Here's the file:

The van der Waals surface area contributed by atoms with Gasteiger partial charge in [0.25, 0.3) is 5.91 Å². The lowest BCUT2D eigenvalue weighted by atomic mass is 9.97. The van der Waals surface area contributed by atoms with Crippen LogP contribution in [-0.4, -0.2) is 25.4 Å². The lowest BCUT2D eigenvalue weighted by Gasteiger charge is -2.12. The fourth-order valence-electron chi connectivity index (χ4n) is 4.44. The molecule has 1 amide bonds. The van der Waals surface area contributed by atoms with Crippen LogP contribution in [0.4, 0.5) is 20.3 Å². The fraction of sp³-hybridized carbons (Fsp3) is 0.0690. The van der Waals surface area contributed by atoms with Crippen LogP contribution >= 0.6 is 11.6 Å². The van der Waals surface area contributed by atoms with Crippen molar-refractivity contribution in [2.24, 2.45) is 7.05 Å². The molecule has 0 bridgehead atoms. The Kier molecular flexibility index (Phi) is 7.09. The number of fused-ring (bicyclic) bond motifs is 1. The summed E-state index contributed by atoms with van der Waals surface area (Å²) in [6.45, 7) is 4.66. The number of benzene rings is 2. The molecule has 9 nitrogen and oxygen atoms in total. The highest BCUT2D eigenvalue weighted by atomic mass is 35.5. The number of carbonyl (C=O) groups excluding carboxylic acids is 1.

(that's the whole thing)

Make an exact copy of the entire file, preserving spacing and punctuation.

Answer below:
The van der Waals surface area contributed by atoms with Gasteiger partial charge in [0.25, 0.3) is 5.91 Å². The lowest BCUT2D eigenvalue weighted by atomic mass is 9.97. The van der Waals surface area contributed by atoms with Crippen LogP contribution in [-0.4, -0.2) is 25.4 Å². The lowest BCUT2D eigenvalue weighted by Gasteiger charge is -2.12. The fourth-order valence-electron chi connectivity index (χ4n) is 4.44. The molecule has 1 amide bonds. The van der Waals surface area contributed by atoms with Crippen LogP contribution in [0.4, 0.5) is 20.3 Å². The fraction of sp³-hybridized carbons (Fsp3) is 0.0690. The van der Waals surface area contributed by atoms with Crippen LogP contribution >= 0.6 is 11.6 Å². The van der Waals surface area contributed by atoms with Crippen molar-refractivity contribution in [2.24, 2.45) is 7.05 Å². The molecule has 0 bridgehead atoms. The Kier molecular flexibility index (Phi) is 7.09. The number of fused-ring (bicyclic) bond motifs is 1. The summed E-state index contributed by atoms with van der Waals surface area (Å²) in [6.45, 7) is 4.66. The number of benzene rings is 2. The molecule has 9 nitrogen and oxygen atoms in total. The highest BCUT2D eigenvalue weighted by atomic mass is 35.5. The number of carbonyl (C=O) groups excluding carboxylic acids is 1.